Question about Acer TravelMate 290LCi Notebook
My problem is with my Acer Travelmate 290 laptop computer, bought in late 2003 (Europe). It has seen quite a bit of use, but nothing really heavy (no video editing or huge amounts of applications running at the same time) and hasn't suffered any accidents (no spills, no bumps, no screen hitting). I have always been very careful about doing my tidying up, and complying with instructions for updates from both security software (anti-spyware, recommended by the manufacturer, and anti-virus, recommended by the University's computing service), and Windows.
The problem has been occurring at intervals since the beginning (the very first time was barely three months after the day I bought it), but up until 2-3 weeks ago, it happened fairly rarely--about twice a year or less till a few months ago, somewhat more frequently since then--but still not enough to be a major obstacle to daily use. However, two to three weeks ago it began to get really frequent--twice or three times a day some days.
To describe the problem itself: I have the computer turned on (usually I am running an application and possibly moving the mouse around and/or typing, but not always) when suddenly, the screen turns totally black, without any warning, visual or sound, and without showing any of the various screens associated with shutting down. The only thing that I have noticed associated with the screen going blank is a tiny mechanical sounding-noise (ie that doesn't sound like anything that could be coming from the software/ OS, but seems to bear more relationship to the various whirring sounds coming from the 'puter's innards when it is working properly. It's like a slightly hollow-sounding 'click'--something between the sounds 'click, and 'pock' (lol, I'm feeling silly now ...). This happens at the same time as the screen going blank, or just a fraction of a second before.
It then seems to be completely turned off, because I can't hear any of the aforementioned whirring sounds (exactly like when I've turned it off myself).
After, I try to turn it on (pressing the On button, just normally). It tends to do the boot-up up to a point, but at some stage, the screen goes blank again exactly as I described it above. This can happen a couple of seconds after the boot up started (too early for there even to be a screen to go blank), or after it has booted up without a problem, and I'm seeing my normal desktop, or absolutely any moment in between. Eventually, after many tries, it would decide to stay working. Sometimes I would have to leave it for a day or half-a-day, maybe 'cause it was time to go to class (or to sleep, lol), and couldn't afford to try any more. Usually it would be OK after that.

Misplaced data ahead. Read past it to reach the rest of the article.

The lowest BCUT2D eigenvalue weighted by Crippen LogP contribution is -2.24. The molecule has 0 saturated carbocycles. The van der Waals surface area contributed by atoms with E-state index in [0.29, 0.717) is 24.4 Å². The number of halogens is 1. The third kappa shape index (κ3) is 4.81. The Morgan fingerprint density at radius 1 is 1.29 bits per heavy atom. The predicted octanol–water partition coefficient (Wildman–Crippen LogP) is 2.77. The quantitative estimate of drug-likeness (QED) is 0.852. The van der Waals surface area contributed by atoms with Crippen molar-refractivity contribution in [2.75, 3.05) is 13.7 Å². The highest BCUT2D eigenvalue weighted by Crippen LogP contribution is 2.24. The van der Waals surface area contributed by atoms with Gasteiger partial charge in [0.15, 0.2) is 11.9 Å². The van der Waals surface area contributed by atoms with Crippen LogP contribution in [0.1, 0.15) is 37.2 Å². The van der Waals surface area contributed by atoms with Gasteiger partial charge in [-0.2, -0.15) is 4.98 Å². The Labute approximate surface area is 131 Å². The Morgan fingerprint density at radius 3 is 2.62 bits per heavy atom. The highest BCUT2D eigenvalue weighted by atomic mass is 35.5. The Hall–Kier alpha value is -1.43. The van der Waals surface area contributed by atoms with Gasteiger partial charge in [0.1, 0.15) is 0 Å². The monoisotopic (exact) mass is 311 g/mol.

Up until a few months ago I would get a screen sometime during the boot up that said that windows had been shut down in a strange way (I'm paraphrasing, cos I don't have it written down anymore--I *had*copied it), and it had to check disk FAT 32. It gave me an option to skip it and have Windows start normally (which I had to choose in a limited amount of time if I wanted it), but that it was recommended I did not. This part seemed to stop after one of the many IT people I have spoken to about this problem converted the disk to NTFS. She said she didn't know why this was happening, but thought it might just possibly help if I converted the disk to NTFS, and offered to do this for me when she saw I didn't look too sure I could cope with that. It didn't stop the screen-goes-blank palaver, but I'm no longer getting the Checking Disk FAT 32 screen any more, as of the first time screen-goes-blank happened after her intervention.
Speaking of IT support brings us nicely to possibly the biggest obstacle I've come up against in trying to have this fixed: it happens at random times, so there's no guarantee it will be doing this when I bring it in to the service lab--even if I arrange to do it the very next day it's been playing up. Ergo, the technicians can't experience the problem for themselves, which rather impairs their ability to diagnose the problem and begin to think about fixing it. So far, I have taken it to the local official Acer support provider twice, and it's also been looked at by 3 or 4 more people, but nobody's been able to fix it, or even make a suggestion as to what this is. It doesn't seem to be related to the mains power supply, because it can happen even when it's running on the battery, not to mention it's been plugged in the mains in three different houses in two different countries with no difference in frequency of occurrence.